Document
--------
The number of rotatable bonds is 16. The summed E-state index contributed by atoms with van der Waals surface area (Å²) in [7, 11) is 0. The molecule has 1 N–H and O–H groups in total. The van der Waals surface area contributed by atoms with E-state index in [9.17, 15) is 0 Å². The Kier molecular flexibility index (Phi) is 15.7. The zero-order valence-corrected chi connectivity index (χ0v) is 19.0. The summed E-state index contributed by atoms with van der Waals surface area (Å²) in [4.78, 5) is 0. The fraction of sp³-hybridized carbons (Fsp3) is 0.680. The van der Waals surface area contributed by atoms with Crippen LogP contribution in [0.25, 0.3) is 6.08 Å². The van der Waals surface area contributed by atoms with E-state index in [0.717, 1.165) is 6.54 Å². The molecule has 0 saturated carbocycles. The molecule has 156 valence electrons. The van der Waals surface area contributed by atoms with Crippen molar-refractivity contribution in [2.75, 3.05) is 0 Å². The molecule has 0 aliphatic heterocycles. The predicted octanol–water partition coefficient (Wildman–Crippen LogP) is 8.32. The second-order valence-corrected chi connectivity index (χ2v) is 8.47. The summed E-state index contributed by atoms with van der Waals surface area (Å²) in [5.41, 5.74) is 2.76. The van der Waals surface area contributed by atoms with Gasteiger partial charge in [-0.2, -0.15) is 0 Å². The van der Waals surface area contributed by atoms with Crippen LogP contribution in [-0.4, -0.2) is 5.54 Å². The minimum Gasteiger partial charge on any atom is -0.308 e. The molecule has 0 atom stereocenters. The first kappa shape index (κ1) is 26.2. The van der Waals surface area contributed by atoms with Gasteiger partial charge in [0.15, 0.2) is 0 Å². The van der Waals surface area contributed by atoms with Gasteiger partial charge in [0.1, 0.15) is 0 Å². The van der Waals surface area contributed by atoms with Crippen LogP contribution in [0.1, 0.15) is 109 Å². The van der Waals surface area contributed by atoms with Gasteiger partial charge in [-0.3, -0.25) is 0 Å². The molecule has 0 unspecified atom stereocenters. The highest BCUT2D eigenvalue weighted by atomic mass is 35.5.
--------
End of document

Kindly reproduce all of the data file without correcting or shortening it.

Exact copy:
The number of rotatable bonds is 16. The summed E-state index contributed by atoms with van der Waals surface area (Å²) in [7, 11) is 0. The molecule has 1 N–H and O–H groups in total. The van der Waals surface area contributed by atoms with E-state index in [9.17, 15) is 0 Å². The Kier molecular flexibility index (Phi) is 15.7. The zero-order valence-corrected chi connectivity index (χ0v) is 19.0. The summed E-state index contributed by atoms with van der Waals surface area (Å²) in [4.78, 5) is 0. The fraction of sp³-hybridized carbons (Fsp3) is 0.680. The van der Waals surface area contributed by atoms with Crippen LogP contribution in [0.25, 0.3) is 6.08 Å². The van der Waals surface area contributed by atoms with E-state index in [0.717, 1.165) is 6.54 Å². The molecule has 0 saturated carbocycles. The molecule has 156 valence electrons. The van der Waals surface area contributed by atoms with Crippen molar-refractivity contribution in [2.75, 3.05) is 0 Å². The molecule has 0 aliphatic heterocycles. The predicted octanol–water partition coefficient (Wildman–Crippen LogP) is 8.32. The second-order valence-corrected chi connectivity index (χ2v) is 8.47. The summed E-state index contributed by atoms with van der Waals surface area (Å²) in [5.41, 5.74) is 2.76. The van der Waals surface area contributed by atoms with Gasteiger partial charge in [-0.2, -0.15) is 0 Å². The van der Waals surface area contributed by atoms with Crippen LogP contribution in [-0.4, -0.2) is 5.54 Å². The minimum Gasteiger partial charge on any atom is -0.308 e. The molecule has 0 atom stereocenters. The first kappa shape index (κ1) is 26.2. The van der Waals surface area contributed by atoms with Gasteiger partial charge in [0.15, 0.2) is 0 Å². The van der Waals surface area contributed by atoms with Gasteiger partial charge in [0.1, 0.15) is 0 Å². The van der Waals surface area contributed by atoms with Crippen LogP contribution in [0.1, 0.15) is 109 Å². The van der Waals surface area contributed by atoms with Gasteiger partial charge in [-0.3, -0.25) is 0 Å². The molecule has 0 unspecified atom stereocenters. The highest BCUT2D eigenvalue weighted by atomic mass is 35.5.